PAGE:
Survey on secondary school dropouts in Uganda launched

The lead research economist conducting secondary school dropout survey, Dr John Mayanja Bbale presenting the survey questioner during the inception workshop at Makerere university college of business & management sciences on March 18, 2020 to participants. Courtesy photo

What you need to know:

  • This, therefore, calls for a study on determinants of secondary school dropout and design policies with consultation with all stakeholders that shall enable retention of children in secondary school,” Dr Bbale explained.

  • Dr Bbale said based on the latest 15 sub-regions of Uganda as defined by UBOS and that the districts were selected based on the rate of secondary school dropouts.

The first ever-independent survey to establish reasons why students drop out of secondary schools has been launched.

The survey, which has been termed as Determinants of Secondary School Dropout in Uganda by the researchers Makerere University School of Economic Senior lecturer Dr John Mayanja Bbale covering 29 districts.

Speaking during the inception workshop marking the beginning of the survey at Makerere University College of Business and Management Sciences, Dr Bbale said specifically, the study: investigates the socio, economic and institutional determinants of secondary school dropouts in Uganda.

“The study will investigate the determinants and suggest solutions to secondary school dropouts with a view of proposing locally/district-based achievable policies that synergies national interventions. Using largely primary data; the study will examine the causes of secondary school dropout that are peculiar for each gender, location and region,” he said.

Dr Bbale said the study will also examine whether the factors that lead to secondary school dropout differ among gender and residence status of students, investigates the salient factors of secondary school dropout among the different communities and regions in Uganda, Establish Minimum class level below which one is supposed to attain before dropping out.

“Therefore, there is need to explore these causes/factors with the involvement of all stakeholders and in different communities so as to specify policy interventions that are community specific,” he said.

Dr Bbale said they are going to do study based on the population and the study will employ both qualitative and quantitative methods, revealing that questionnaire and interview guide have been developed to assist in data collection from all the respondents.

Survey data shall be obtained from students in schools and those that dropped out and from the parents in the selected areas. Data from Focus Group Discussion (FGD) and Key informants shall be obtained from teachers, head teachers and local council chiefs.

“The population of the study comprises of secondary school dropouts in the last 10 years, current secondary school students, their parents and guardians, local council leaders (LC1), teachers, head teachers and the district education officers in the selected districts,” he said.

Dr Bbale said because of the importance attached to education and most importantly secondary school, the Ugandan government has embarked on several policies such as: introduction of USE, infrastructural development, among others to increase enrolment and accessibility of students in secondary schools.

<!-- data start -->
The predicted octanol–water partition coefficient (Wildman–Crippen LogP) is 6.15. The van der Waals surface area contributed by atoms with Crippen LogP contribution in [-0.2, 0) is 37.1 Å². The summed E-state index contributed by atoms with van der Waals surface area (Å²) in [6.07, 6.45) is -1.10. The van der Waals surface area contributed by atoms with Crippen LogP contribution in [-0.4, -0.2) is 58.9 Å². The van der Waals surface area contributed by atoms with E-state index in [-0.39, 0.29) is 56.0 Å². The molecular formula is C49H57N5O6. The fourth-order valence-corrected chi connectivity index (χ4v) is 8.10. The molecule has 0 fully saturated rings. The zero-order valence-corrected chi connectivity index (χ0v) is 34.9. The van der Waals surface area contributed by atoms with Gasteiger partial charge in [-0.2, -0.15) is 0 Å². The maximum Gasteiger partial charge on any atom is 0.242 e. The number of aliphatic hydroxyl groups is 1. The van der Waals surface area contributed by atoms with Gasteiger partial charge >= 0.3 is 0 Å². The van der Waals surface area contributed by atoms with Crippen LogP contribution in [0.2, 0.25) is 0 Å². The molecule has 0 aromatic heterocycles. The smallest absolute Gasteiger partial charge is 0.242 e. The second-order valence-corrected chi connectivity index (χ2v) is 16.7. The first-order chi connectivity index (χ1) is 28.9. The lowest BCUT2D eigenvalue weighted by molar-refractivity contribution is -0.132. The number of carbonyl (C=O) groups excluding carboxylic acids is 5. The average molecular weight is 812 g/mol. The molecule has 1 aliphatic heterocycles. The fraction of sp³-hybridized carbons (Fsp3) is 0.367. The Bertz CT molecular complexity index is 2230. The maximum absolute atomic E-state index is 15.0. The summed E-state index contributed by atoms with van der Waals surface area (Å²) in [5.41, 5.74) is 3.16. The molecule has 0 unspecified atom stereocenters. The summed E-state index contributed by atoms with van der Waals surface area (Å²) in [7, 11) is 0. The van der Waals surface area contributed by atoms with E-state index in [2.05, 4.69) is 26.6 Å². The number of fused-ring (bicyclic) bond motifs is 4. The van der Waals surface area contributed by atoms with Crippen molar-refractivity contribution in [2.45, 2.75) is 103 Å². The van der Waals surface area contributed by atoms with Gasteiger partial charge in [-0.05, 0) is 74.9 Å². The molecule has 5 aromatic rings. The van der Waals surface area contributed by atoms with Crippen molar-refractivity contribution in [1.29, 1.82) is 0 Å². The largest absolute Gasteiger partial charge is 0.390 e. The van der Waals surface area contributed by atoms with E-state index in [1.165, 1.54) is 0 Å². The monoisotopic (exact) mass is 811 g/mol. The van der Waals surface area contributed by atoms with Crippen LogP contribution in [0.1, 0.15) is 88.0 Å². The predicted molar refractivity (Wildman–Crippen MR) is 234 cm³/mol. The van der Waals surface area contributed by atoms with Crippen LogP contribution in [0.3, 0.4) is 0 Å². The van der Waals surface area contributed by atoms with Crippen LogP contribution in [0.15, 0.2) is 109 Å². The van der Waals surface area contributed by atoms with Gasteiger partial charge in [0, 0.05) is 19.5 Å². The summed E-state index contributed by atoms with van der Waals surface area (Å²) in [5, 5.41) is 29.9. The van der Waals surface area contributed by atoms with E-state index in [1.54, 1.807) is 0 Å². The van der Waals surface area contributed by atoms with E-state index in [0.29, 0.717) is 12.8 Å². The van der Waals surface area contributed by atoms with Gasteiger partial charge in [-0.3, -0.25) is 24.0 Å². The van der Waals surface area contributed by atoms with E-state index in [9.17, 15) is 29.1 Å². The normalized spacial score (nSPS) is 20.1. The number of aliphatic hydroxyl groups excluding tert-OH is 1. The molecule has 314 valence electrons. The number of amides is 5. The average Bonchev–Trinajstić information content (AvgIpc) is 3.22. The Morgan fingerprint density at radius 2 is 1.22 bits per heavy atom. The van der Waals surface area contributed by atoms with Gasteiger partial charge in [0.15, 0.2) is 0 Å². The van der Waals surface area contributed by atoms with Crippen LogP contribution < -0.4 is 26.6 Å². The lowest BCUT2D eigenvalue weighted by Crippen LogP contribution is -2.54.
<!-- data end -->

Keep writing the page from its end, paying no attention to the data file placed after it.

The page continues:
“However, despite these efforts, secondary school dropout rates have been increasing. For instance, according to UNESCO, dropout rates for lower secondary in Uganda doubled from 18.2 per cent in 2013 to 37.2 per cent in 2016, compared with Rwanda which dropped from 34.4 per cent to 16.4 per cent over the same period,” he said.

Dr Bbale said according to Uganda National Examination Board (UNEB), pupils who passed Primary Leaving Examination (PLE) between 2002/2011 and joined secondary schools were 3.6 million. But out of these 1.2 million (33%) with more male than female did not complete Uganda Certificate of Education (UCE).

To achieve Vision 2040, NDPII identifies five priority areas: three opportunity and two development fundamentals. The two development fundamentals are Infrastructure and Human Capital Development. The report argues that appropriate and adequate human capital facilitates an increase in productivity and technological growth hence an endogenous economic growth driver.

Dr Bbale said the report (NDPII) conceptualizes human capital development into six categories one of which is the 13-17 years of age, which is a focus of this study. The aim is that all children of this age group are retained in school with a special focus on the girl child till completion of secondary school.

“Further, the Education Sector Strategic Plan 2017-2020, was formulated cognizance of the UNSDG-4 target, which requires that by 2030, all girls and boys complete free, equitable and quality of primary and secondary education.

This, therefore, calls for a study on determinants of secondary school dropout and design policies with consultation with all stakeholders that shall enable retention of children in secondary school,” Dr Bbale explained.

Dr Bbale said based on the latest 15 sub-regions of Uganda as defined by UBOS and that the districts were selected based on the rate of secondary school dropouts.

He said in each sub-region with the exception of Kampala, 2 districts were selected as follows: Central 1: Rakai and Sembabule; Central 2: Buvuma and Mubende; Kampala: Kampala; Busoga: Buyende and Namayingo; Bukedi: Butaleja and Kibuku, Elgon: Kween and Manafwa; Teso: Bukedea and Serere.

The other districts are Karamoja: Kotido and Nakapiripiriti. Lango: Amolator and Oyam; Acholi: Amuru and Nwoya; West Nile: Maracha and Zombo; Bunyoro: Buliisa and Kakumiro; Toro: Kyenjojo and Kyegegwa; Kigezi: Kisoro and Rukiga; Ankole: Buhweju and Isingiro.

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